The goal of PPB is to be a learning tool. Building games can be complex, and PPB should make that complexity approachable for new developers. It is also open to developers of all skill levels for contribution and improvement.
This guide will include steps experienced developers may not need explanation for, it’s target audience is new developers not used to contribution.
ppb doesn’t include tools to get you from a proper zero to running.
Check out something like Automate the Boring Stuff or ask a
teacher for a resource to learn with.
The best place to start is to build something with
ppb! Joining the
community of developers who are using it and asking questions is a great
place to start. Read the tutorials written by ppb and others, and keep
notes: any time you do something that feels rough or seems to be harder
than you’d like, take a note!
After you’re comfortable using
ppb it’s time to join the discussions.
We try to keep discussions public on github, and label any issue meant
to be a discussion with the discussion label. Your opinion
matters, and you might notice something no one else has. If you don’t
like what it’s like to use
ppb, talk about it with us, and we can try
to find a solution together.
Good news: You already know where the issue tracker is, report your bug by adding a new issue to the github page! Your report should focus on the problem: What broke? What didn’t work the way you expected? How did you expect it to work?
In addition to that, we’ll want to know how you got there: A link to
your code, any packages you used with ppb, and a stack trace if there is
one! Definitely remember to get the python version with
Label it with the label
bug and one of the contributors will get to it
Same as with bugs, head on over to the issue tracker and write up an issue describing what you want to improve, and how you’d do it.
Remember to consider the goals and principles of ppb. We want to leave enough for people to explore on their own, but solve enough of the hard problems that they’re free to do that.
Thanks for considering code contributions! The new contributor label is a collection of issues we believe are suitable for people new to PPB. You are welcome to work on any issue you would like, we just think those are a good starting place for those that are unfamiliar with the code base.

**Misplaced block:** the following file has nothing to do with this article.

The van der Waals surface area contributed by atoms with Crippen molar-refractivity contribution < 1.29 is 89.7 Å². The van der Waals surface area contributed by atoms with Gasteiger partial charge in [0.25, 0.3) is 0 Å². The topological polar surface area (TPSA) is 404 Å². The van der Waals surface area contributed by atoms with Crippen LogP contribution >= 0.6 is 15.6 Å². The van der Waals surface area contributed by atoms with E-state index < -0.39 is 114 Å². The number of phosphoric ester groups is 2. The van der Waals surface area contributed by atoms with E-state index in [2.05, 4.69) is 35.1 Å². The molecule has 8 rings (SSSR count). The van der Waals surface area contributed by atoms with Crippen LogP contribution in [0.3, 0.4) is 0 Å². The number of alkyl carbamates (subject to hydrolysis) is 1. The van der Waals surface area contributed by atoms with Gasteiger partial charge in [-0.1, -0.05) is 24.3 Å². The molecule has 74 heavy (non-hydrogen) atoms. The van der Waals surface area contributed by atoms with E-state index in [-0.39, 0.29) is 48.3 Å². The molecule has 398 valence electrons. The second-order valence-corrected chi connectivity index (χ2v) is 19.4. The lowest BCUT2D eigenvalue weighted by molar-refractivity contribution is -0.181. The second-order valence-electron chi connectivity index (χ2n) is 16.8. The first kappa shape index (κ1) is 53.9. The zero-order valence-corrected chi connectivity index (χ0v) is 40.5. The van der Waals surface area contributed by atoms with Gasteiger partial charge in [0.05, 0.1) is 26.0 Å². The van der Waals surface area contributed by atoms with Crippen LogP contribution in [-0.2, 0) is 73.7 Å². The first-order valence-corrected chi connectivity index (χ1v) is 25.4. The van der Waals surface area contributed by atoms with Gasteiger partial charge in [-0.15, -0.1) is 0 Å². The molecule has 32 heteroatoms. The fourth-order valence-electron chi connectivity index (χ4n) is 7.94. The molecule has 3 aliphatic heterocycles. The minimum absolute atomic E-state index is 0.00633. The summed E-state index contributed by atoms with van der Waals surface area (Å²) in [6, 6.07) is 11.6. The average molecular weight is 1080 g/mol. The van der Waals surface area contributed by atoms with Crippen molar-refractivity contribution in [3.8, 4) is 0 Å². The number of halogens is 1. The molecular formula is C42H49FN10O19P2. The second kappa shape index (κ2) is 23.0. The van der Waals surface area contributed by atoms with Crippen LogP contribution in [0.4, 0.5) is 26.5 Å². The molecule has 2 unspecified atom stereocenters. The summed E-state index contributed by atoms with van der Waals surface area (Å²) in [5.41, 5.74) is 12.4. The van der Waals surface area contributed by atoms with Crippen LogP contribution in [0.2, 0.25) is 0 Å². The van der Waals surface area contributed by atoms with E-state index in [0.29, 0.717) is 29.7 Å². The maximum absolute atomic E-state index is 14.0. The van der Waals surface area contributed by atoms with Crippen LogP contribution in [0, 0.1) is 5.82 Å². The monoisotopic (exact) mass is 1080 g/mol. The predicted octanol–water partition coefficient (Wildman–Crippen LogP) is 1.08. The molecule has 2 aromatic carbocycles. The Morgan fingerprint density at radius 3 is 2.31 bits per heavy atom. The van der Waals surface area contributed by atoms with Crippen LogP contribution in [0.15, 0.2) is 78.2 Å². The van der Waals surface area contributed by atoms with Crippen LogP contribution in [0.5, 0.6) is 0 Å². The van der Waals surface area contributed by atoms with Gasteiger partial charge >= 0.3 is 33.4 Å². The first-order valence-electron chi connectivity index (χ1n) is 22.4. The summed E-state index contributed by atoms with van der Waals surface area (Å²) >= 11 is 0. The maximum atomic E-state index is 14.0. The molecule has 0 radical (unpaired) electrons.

Now get to work! Some tickets have detailed instructions: A maintainer mapped out the needs and wrote some instructions. Others are more open. Start working, try to solve the problem. If you get stuck, ask questions in your open PR. The maintainers and active contributors are here to help.
Make sure the PPB tests pass by installing the test dependencies and running the full test suite.
pip install -r requirements-tests.txt pytest
Once you think it’s ready, time to remove “WIP” from the title or hit the “Ready for review” button. Now someone senior in the project will review. They’ll either ask for changes or approve your PR. If you need to make changes, commit to your branch and push it up and it’ll update the PR. Your reviewer will look again later.
If you got accepted, your PR will make it into the project soon! Only a maintainer can merge your PR, so you’ll need to wait. They may ask for some final changes. Same rules as before: Push new changes to your branch and things will be updated.
You’re always welcome to review other PRs! Just use the comment function unless you’re told you can block PRs. The people doing the “official” review will take your comments into consideration. If you actively provide reviews, you’ll be told to add your name to CONTRIBUTORS as a reviewer!
There’s a tutorial project! See the tutorials repository’s CONTRIBUTING file for more details.
There’s so much else that needs to be done besides fixing
We need documentation. Docstrings or the docs folder are
available to be added to. Our test suite could use some love. In the
end you contribute to
ppb by being part of its community.